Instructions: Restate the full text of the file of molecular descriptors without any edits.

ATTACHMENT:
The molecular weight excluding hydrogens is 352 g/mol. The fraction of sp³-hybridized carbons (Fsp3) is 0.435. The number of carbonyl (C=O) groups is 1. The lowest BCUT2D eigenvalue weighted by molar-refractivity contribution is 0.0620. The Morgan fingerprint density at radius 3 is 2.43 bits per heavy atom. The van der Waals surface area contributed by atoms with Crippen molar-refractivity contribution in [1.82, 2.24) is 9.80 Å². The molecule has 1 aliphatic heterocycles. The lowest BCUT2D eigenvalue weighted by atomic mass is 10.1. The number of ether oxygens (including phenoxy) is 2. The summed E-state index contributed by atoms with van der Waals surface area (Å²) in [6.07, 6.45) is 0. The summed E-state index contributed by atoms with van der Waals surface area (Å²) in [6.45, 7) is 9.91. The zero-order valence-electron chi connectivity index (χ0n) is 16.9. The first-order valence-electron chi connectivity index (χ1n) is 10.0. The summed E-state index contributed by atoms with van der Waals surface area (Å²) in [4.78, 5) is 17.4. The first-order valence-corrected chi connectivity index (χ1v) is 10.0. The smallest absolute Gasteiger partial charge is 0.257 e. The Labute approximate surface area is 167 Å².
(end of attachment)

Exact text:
The molecular weight excluding hydrogens is 352 g/mol. The fraction of sp³-hybridized carbons (Fsp3) is 0.435. The number of carbonyl (C=O) groups is 1. The lowest BCUT2D eigenvalue weighted by molar-refractivity contribution is 0.0620. The Morgan fingerprint density at radius 3 is 2.43 bits per heavy atom. The van der Waals surface area contributed by atoms with Crippen molar-refractivity contribution in [1.82, 2.24) is 9.80 Å². The molecule has 1 aliphatic heterocycles. The lowest BCUT2D eigenvalue weighted by atomic mass is 10.1. The number of ether oxygens (including phenoxy) is 2. The summed E-state index contributed by atoms with van der Waals surface area (Å²) in [6.07, 6.45) is 0. The summed E-state index contributed by atoms with van der Waals surface area (Å²) in [6.45, 7) is 9.91. The zero-order valence-electron chi connectivity index (χ0n) is 16.9. The first-order valence-electron chi connectivity index (χ1n) is 10.0. The summed E-state index contributed by atoms with van der Waals surface area (Å²) in [4.78, 5) is 17.4. The first-order valence-corrected chi connectivity index (χ1v) is 10.0. The smallest absolute Gasteiger partial charge is 0.257 e. The Labute approximate surface area is 167 Å².